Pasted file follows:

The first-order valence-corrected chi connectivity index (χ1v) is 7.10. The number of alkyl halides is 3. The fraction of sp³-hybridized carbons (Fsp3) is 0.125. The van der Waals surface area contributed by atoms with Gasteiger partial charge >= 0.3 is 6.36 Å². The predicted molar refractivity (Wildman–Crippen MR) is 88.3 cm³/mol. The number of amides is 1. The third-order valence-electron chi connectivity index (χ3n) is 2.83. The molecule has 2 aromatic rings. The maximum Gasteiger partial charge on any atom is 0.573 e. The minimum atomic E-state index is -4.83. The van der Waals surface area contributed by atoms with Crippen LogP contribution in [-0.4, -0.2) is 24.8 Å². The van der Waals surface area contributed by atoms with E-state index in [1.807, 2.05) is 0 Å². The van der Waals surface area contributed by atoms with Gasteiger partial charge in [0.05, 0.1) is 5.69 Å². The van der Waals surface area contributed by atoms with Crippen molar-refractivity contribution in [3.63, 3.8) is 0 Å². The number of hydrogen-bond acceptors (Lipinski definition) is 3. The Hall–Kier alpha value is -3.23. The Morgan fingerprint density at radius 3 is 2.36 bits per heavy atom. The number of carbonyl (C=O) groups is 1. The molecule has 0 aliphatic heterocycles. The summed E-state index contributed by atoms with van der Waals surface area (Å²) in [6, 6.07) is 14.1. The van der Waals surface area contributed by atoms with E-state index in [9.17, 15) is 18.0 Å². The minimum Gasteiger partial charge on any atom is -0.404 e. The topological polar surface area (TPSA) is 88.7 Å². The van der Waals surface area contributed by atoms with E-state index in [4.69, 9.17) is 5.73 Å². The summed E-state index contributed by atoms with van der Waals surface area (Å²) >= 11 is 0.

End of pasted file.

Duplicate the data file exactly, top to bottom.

The first-order valence-corrected chi connectivity index (χ1v) is 7.10. The number of alkyl halides is 3. The fraction of sp³-hybridized carbons (Fsp3) is 0.125. The van der Waals surface area contributed by atoms with Gasteiger partial charge >= 0.3 is 6.36 Å². The predicted molar refractivity (Wildman–Crippen MR) is 88.3 cm³/mol. The number of amides is 1. The third-order valence-electron chi connectivity index (χ3n) is 2.83. The molecule has 2 aromatic rings. The maximum Gasteiger partial charge on any atom is 0.573 e. The minimum atomic E-state index is -4.83. The van der Waals surface area contributed by atoms with Crippen LogP contribution in [-0.4, -0.2) is 24.8 Å². The van der Waals surface area contributed by atoms with E-state index in [1.807, 2.05) is 0 Å². The van der Waals surface area contributed by atoms with Gasteiger partial charge in [0.05, 0.1) is 5.69 Å². The van der Waals surface area contributed by atoms with Crippen molar-refractivity contribution in [3.63, 3.8) is 0 Å². The number of hydrogen-bond acceptors (Lipinski definition) is 3. The Hall–Kier alpha value is -3.23. The Morgan fingerprint density at radius 3 is 2.36 bits per heavy atom. The number of carbonyl (C=O) groups is 1. The molecule has 0 aliphatic heterocycles. The summed E-state index contributed by atoms with van der Waals surface area (Å²) in [6, 6.07) is 14.1. The van der Waals surface area contributed by atoms with E-state index in [9.17, 15) is 18.0 Å². The minimum Gasteiger partial charge on any atom is -0.404 e. The topological polar surface area (TPSA) is 88.7 Å². The van der Waals surface area contributed by atoms with E-state index in [4.69, 9.17) is 5.73 Å². The summed E-state index contributed by atoms with van der Waals surface area (Å²) >= 11 is 0.